According to an Associated Press (AP) report, Pope Francis is seeking for an open dialogue that is “sincere, open, and fraternal” about a wide range of divisive issues in the church.
Some of these issues include:
Role of women in the church
The report says Francis indicated that he wants bishops to listen to what the people of God are saying and then engage in a “sincere, open, and fraternal” debate that will respond to the “epochal changes” that families are living through today.
Furthermore, the report says Francis in a 39-point questionnaire invited input from ordinary Catholics about their acceptance of church teachings on a range of different issues related to Catholic family life.
The survey found that a large number of Catholics have rejected the church’s teaching on sex and contraception. The feedback also includes a call for the church to develop a pastoral plan to accommodate gays in civil unions as well as children being raised in such families.
In addition, the reports says that church reform groups viewed such honest responses as reason to hope that under Francis a meeting of bishops might yield some change if only for the fact that Francis has asked bishops to honestly speak their minds.
The report quotes Miriam Duignan of the Wijngaards Institute for Catholic Research, a progressive British think tank as saying, “If all Francis manages to do is encourage bishops to speak out and to say what they really think, then he will start a revolution almost by accident.”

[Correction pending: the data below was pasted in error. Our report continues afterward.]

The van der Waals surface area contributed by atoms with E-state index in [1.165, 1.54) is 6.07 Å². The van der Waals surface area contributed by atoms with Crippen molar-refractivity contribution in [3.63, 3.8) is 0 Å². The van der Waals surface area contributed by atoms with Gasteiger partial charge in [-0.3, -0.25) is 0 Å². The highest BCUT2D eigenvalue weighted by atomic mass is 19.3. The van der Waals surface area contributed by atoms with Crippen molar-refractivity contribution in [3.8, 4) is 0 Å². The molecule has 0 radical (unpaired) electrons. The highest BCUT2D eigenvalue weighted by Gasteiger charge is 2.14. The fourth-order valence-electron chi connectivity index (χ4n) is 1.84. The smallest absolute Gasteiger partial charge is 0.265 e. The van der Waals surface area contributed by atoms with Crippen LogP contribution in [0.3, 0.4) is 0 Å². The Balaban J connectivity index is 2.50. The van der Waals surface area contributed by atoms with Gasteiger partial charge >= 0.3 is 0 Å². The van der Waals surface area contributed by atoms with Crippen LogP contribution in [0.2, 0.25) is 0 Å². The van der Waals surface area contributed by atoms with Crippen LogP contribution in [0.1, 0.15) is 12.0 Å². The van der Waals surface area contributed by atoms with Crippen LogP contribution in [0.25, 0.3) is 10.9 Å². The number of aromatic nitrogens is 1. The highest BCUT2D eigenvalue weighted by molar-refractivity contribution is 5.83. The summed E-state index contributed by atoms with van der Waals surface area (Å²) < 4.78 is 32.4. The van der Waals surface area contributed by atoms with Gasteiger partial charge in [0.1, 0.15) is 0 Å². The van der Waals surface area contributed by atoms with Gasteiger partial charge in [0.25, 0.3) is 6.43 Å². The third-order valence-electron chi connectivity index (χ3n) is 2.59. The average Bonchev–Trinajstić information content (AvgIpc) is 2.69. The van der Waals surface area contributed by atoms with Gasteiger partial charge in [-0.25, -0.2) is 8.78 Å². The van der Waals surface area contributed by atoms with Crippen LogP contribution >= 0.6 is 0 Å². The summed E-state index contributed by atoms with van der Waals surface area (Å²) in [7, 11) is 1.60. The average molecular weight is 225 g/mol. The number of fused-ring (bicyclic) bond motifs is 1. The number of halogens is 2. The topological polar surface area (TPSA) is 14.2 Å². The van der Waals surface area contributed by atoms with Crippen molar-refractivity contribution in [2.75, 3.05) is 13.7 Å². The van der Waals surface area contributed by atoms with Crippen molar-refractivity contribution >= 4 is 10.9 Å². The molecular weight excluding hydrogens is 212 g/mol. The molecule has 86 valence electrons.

She insisted, according to the report, that most bishops don’t really want to preach that artificial contraception is morally indefensible or that homosexual acts are “intrinsically disordered,” as church teaching holds.
“Whether it starts with priestly celibacy or attitudes toward homosexuality or birth control: Once you admit that your teaching was flawed, that it was based on flimsy premises and that you were wrong, we can start the conversation,” she added.
The report further states that while conservative groups say there is indeed a risk that the synod will result in merely sowing confusion over church teaching about sex and marriage, prelates participating in the synod are intent on reinforcing doctrine, not changing it.
“The synod is not meeting to create some new teaching in the church or to break with that tradition,” the hard-line American Cardinal Raymond Burke told reporters this week. Rather, he said, the meeting is designed to “hold true to it … underline it’s important for our present time, and I hope that’s what’s going to happen.”
While the debate may set a tug-of-war between progressive and conservative within the Catholic church, some Protestants are already citing 2 Thess:2:3 which states, “Let no man deceive you by any means: for that day shall not come, except there come a falling away first, and that man of sin be revealed, the son of perdition.”
Protestants, for the most part, take a strong stance against homosexuality, pre-marital sex, and abortion.
Davy Desmond, Readers Bureau, Senior Fellow
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